For long-lived iteroparous vertebrates that annually produce few young, life history theory predicts that reproductive output (R) and juvenile survival should influence temporal variation in population growth rate (λ) more than adult survival does. We examined this general prediction using 15 years of mark-recapture data from a population of California spotted owls (Strix occidentalis occidentalis). We found that survival of individuals ≥1 year old (φ) exhibited much less temporal variability (CV = 0.04), where CV is coefficient of variation, than R (CV = 0.83), and that R was strongly influenced by environmental stochasticity. Although λ was most sensitive (ê log-transformed sensitivity) to φ (ê = 0.77), and much less sensitive to either R (ê = 0.12) or juvenile survival (survival rate of owls from fledging to 1 year old; ê = 0.12), we estimated that R contributed as much as φ to the observed annual variability in λ. The contribution of juvenile survival to variability in λ was proportional to its ê. These results are consistent with the hypothesis that natural selection may have favored the evolution of longevity in spotted owls as a strategy to increase the probability of experiencing favorable years for reproduction. Our finding that annual weather patterns that most affected R (temperature and precipitation during incubation) and φ (conditions during winter related to the Southern Oscillation Index) were equally good at explaining temporal variability in λ supports the conclusion that R and φ were equally responsible for variability in λ. Although currently accepted conservation measures for spotted owl populations attempt to enhance survival, our results indicated that conservation measures that target R may be as successful, as long as actions do not reduce φ.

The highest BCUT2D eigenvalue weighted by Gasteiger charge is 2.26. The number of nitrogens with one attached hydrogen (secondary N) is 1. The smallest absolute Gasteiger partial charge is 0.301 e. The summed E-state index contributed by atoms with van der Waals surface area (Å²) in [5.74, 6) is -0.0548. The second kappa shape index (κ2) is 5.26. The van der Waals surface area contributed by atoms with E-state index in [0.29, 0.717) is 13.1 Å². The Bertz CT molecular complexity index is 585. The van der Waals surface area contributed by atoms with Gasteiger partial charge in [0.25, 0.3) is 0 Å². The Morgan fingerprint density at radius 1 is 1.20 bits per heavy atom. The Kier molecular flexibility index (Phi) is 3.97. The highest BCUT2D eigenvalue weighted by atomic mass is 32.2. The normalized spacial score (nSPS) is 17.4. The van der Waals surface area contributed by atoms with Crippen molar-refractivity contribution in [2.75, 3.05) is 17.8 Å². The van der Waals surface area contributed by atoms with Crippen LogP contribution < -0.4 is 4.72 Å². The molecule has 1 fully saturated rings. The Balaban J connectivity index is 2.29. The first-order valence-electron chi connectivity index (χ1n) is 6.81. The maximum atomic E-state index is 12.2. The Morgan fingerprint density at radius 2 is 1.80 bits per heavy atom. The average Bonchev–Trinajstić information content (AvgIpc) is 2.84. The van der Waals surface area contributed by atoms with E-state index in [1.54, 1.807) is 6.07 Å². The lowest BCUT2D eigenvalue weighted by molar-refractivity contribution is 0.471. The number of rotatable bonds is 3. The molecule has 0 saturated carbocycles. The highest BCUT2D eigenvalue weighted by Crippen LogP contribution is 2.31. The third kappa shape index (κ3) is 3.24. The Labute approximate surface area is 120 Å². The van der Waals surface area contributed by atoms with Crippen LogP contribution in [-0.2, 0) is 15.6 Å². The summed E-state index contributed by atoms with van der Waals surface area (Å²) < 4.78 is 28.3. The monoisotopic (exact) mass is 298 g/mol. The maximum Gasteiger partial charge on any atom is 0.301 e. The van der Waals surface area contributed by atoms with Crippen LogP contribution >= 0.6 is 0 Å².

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Acknowledgements We thank M. Crozier, M. Bond, Z. Peery and our field assistants for help in gathering demographic data, and B. Heald, F. Schurr, and C. Rambeau from University of California Berkeley Blodgett Forest Experimental Station for logistical help during fieldwork, and for their continuous support of the project. We thank L. Marschall, G. Zimmerman, A. Franklin, D. Grandmaison, and an anonymous reviewer for many helpful comments, and D. Andersen, L. Frelich, and J. Nichols for helpful suggestions on earlier drafts. We thank the U.S. Forest Service for funding this study (contract no. FS-53-9158-00-EC14 to R. J. G.).
- Fitness components
- Life history strategy
- Spotted owl
- Temporal variability